“Digicore was a bit of a joke at first until people started liking that title better than hyperpop” – quinn

“Digicore was a bit of a joke at first until people started liking that title better than hyperpop,” says Quinn, the 17-year-old producer who became the face of hyperpop in 2020, after his explosive track “I don’t want so much. Friends in the first place ”accumulated tens of millions of streams and saw her become the first artist on her SoundCloud scene to appear on the cover of Spotify’s playlist. ) the music. But, over the years, that has diminished due to the schisms between styles that have evolved since that time. There are a lot of artists who are overshadowed by hyperpop when they fall more under experimental – but that’s mostly because no one knows what kind of labels like either. “

Quinn describes hyper-pop music as having a more polished sound: “Saw waves, metallic sounds, soft synthesizers, all nine”. Digicore, in contrast, is “much dirtier, with untamed soundscapes and distorted 808s that usually bypass the whole song”. (That said, Quinn has since rejected both terms altogether, going as far as removing all related songs from her Soundcloud page).

Kuru, a 16-year-old producer who appeared in the hyperpop scene along with the likes of fellow Soundcloud artists d0llywood1, angelus, Blackwinterwells, waifu, MISOGI, and ginseng, describes the shift from hyperpop to digicore as less sound change, more artists bored by the label put on his work. “Hyperpop has the most disturbing combinations of sounds,” he explains. “YYou would have people mostly just on the cloud repo side banded with indie pop and electronic artists, and it was a confusing suffering because that expression suited so many people. I think digicore was just more of a shift to describing artists and sounds that felt more self-made and raw and less professional and poppy. “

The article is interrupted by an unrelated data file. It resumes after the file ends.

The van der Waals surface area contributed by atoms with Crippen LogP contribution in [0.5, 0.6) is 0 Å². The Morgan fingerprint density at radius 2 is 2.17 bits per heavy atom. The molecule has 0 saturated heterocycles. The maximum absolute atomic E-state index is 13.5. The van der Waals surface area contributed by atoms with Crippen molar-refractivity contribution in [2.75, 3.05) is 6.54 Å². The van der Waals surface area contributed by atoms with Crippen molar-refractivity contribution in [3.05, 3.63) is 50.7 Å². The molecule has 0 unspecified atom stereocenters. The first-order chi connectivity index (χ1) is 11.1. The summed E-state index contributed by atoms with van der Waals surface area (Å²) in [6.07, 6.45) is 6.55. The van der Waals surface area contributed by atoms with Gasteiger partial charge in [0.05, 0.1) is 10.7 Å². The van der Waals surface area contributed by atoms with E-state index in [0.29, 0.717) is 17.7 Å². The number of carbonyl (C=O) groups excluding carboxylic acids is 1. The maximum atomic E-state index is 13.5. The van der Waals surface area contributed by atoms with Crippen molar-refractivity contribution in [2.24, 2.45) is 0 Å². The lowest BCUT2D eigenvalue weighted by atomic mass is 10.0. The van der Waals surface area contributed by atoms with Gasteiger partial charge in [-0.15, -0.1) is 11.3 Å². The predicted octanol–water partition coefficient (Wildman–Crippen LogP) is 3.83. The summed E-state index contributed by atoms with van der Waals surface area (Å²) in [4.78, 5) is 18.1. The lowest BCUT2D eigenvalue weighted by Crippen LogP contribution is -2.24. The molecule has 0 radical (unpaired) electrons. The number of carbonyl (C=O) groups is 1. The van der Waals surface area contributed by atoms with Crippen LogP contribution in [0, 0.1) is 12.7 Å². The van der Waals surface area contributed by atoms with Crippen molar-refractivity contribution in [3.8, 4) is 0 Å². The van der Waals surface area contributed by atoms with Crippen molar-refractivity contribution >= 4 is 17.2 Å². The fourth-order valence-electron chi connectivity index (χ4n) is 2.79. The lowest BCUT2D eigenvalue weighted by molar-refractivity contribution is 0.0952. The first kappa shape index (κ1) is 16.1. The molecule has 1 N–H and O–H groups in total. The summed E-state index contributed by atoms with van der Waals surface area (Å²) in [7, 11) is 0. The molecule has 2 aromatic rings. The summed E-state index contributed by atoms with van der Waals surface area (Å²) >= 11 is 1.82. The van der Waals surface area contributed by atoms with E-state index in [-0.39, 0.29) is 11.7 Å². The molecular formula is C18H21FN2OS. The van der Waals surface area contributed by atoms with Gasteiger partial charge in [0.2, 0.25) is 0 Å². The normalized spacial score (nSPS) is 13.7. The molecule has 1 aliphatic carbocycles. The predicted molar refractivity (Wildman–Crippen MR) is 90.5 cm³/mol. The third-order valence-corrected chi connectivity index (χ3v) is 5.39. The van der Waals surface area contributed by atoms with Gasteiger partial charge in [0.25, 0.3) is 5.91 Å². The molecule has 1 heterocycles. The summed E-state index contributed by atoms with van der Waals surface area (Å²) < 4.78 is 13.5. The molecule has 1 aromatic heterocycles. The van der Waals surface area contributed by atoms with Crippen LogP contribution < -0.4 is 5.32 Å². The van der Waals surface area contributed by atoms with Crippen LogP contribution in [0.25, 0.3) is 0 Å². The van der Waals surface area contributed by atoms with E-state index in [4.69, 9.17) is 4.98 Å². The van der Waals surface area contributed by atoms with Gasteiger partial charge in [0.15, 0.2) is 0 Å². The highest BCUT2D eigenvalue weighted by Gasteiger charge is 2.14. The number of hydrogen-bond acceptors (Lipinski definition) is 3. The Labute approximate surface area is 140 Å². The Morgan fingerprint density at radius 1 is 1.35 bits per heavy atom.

“For a lot of people, (hyperpop is) a bit of a hit word to describe anything with a lot of Autotune, but for people part of specific internet spaces, it’s a broad word used to easily describe a certain ecosystem of artists,” adds Daine. Following the release of her Dylan Brady producted single “Boys Wanna Txt” last year, tthe Melbourne artist became one of the first Australians to grace the cover of Spotify’s Hyperpop playlist. Her music, a grumpy mix of ethereal soundscapes, introspective lyrics, and harsh trap beats, are inspired by 00’s midwestern emo movement, just like emo rappers like Lil Peep and Wicca Phase Springs Eternal. Despite not identifying as hyperpop, she runs a bimonthly online party Nocturne, which features the whos-who of the hyperpop and digicore communities, from Charli XCX to umru, Alice Gas to ericdoa. “I don’t think there are clear parameters for any of these genres, and the increased use of‘ digicore ’as a descriptor probably stems from how increasingly loose the term‘ hyperpop ’is,” she adds. “But ultimately most of the names that are most strongly associated with these genre tags come from very similar internet spaces.”

“Someday people will leave it and it won’t matter anymore and I wouldn’t want to melt with the hyperburg” – Babii